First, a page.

Employee Turnover Research
Employee turnover remains one of the most widely researched topics inorganizational analyses[13]. Despite significant research progress there stillremains a great deal of confusion as to what might actually cause employees toleave/remain in their organizations. Also, the lack of convergence among themodels proposed in previous research has added to this confusion.Fundamentally, these models were aimed at enlightening our understandingand predictions of employee movements within/out of the organization.However, the significant divergence among these models seems to militateagainst uniformity and hence generalizations. Among those factors are theexternal factors (the labour market) ; institutional factors (such as physicalworking conditions, pay, job skill, supervision and so on) ; employee personalcharacteristics (such as intelligence and aptitude, personal history, sex,interests, age, length of service and so on) and employee’s reaction to his/her job(including aspects such as job satisfaction, job involvement and jobexpectations) (see Knowles[14] for a more complete description of these factors).Some have speculated on the role of individual performance in effectingturnover[13,15,16]. While individual performance might well trigger intentionsto quit, the argument cannot be sustained at the general level. Performanceoccurs in given contexts and is generally tied to particular situations. It is not,of course, always concomitant with general aptitudes. It may well increase theconfidence of individuals in seeking similar jobs (offering better advantages)elsewhere. However, in general, individuals are aware of the circumstantialcharacteristics leading to their improved performance and may not put it(i.e. performance) at the forefront of the criteria determining their decision toquit. For instance, high performers who have strong value-ties with theirimmediate work-environment may not necessarily foresee a replication of theircurrent behaviour to be equally successful in another organizational setting.Also, the potential effect of performance on turnover does not apply equally toall individuals. Personal styles and perceptions of the work environment couldplay an important role in shaping the above linkage between performance andturnover (see for example Jamal and Vishwanath[17]). But performance as suchis not necessarily a predictor of turnover. Contrary to previous researchevidence, Dreher[15] exposes data which purports that it is not always the goodperformers who tend to leave the organization. Should this pattern persist, thenone would argue that the turnover-related costs would be minimized over timesince it is only the lower-level performers who tend to leave. Dreher[15] onlycompares levels of performance (on a series of aptitude tests) between leavers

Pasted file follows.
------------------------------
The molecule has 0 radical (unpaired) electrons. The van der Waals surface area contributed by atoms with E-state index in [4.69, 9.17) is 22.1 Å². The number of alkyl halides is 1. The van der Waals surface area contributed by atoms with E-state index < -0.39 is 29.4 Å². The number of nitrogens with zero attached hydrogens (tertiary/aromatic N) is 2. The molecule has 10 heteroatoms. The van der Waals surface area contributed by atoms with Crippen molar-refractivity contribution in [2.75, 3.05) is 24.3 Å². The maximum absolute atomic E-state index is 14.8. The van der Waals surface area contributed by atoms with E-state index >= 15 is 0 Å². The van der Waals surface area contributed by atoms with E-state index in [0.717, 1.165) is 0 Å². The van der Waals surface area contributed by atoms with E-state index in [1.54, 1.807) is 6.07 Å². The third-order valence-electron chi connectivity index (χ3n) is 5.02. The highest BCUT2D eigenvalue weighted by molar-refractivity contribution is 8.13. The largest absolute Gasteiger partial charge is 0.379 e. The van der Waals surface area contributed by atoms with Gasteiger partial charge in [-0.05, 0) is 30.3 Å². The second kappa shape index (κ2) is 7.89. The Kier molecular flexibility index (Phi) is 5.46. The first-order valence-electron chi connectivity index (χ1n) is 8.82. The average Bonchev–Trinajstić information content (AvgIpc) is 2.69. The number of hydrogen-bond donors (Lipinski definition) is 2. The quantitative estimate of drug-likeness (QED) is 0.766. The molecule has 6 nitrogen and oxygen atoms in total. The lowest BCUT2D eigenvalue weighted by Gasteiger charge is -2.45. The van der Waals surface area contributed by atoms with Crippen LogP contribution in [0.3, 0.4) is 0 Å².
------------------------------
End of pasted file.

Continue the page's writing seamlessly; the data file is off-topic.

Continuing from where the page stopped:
InternationalJournal of Manpower15,9/10